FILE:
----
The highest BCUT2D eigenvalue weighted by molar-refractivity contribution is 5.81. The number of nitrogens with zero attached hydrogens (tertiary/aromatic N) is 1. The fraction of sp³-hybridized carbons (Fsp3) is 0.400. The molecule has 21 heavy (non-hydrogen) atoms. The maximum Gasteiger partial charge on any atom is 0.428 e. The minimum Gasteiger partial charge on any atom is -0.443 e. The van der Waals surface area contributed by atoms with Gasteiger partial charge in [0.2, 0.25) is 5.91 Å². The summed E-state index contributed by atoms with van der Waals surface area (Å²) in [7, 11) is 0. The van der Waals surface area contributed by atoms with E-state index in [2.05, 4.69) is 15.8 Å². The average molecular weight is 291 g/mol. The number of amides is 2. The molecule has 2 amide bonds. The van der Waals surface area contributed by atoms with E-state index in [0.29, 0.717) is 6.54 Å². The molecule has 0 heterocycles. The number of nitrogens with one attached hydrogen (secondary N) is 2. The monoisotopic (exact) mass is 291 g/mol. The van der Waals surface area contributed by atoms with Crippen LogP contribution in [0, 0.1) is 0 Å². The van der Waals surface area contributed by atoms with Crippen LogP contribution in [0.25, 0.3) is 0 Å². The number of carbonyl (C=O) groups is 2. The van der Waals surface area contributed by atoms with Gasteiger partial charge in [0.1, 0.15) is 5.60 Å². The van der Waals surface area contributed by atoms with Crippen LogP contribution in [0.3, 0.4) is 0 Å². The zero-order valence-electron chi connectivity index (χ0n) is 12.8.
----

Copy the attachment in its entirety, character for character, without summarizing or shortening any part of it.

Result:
The highest BCUT2D eigenvalue weighted by molar-refractivity contribution is 5.81. The number of nitrogens with zero attached hydrogens (tertiary/aromatic N) is 1. The fraction of sp³-hybridized carbons (Fsp3) is 0.400. The molecule has 21 heavy (non-hydrogen) atoms. The maximum Gasteiger partial charge on any atom is 0.428 e. The minimum Gasteiger partial charge on any atom is -0.443 e. The van der Waals surface area contributed by atoms with Gasteiger partial charge in [0.2, 0.25) is 5.91 Å². The summed E-state index contributed by atoms with van der Waals surface area (Å²) in [7, 11) is 0. The van der Waals surface area contributed by atoms with E-state index in [2.05, 4.69) is 15.8 Å². The average molecular weight is 291 g/mol. The number of amides is 2. The molecule has 2 amide bonds. The van der Waals surface area contributed by atoms with E-state index in [0.29, 0.717) is 6.54 Å². The molecule has 0 heterocycles. The number of nitrogens with one attached hydrogen (secondary N) is 2. The monoisotopic (exact) mass is 291 g/mol. The van der Waals surface area contributed by atoms with Crippen LogP contribution in [0, 0.1) is 0 Å². The van der Waals surface area contributed by atoms with Crippen LogP contribution in [0.25, 0.3) is 0 Å². The number of carbonyl (C=O) groups is 2. The van der Waals surface area contributed by atoms with Gasteiger partial charge in [0.1, 0.15) is 5.60 Å². The van der Waals surface area contributed by atoms with Crippen LogP contribution in [0.3, 0.4) is 0 Å². The zero-order valence-electron chi connectivity index (χ0n) is 12.8.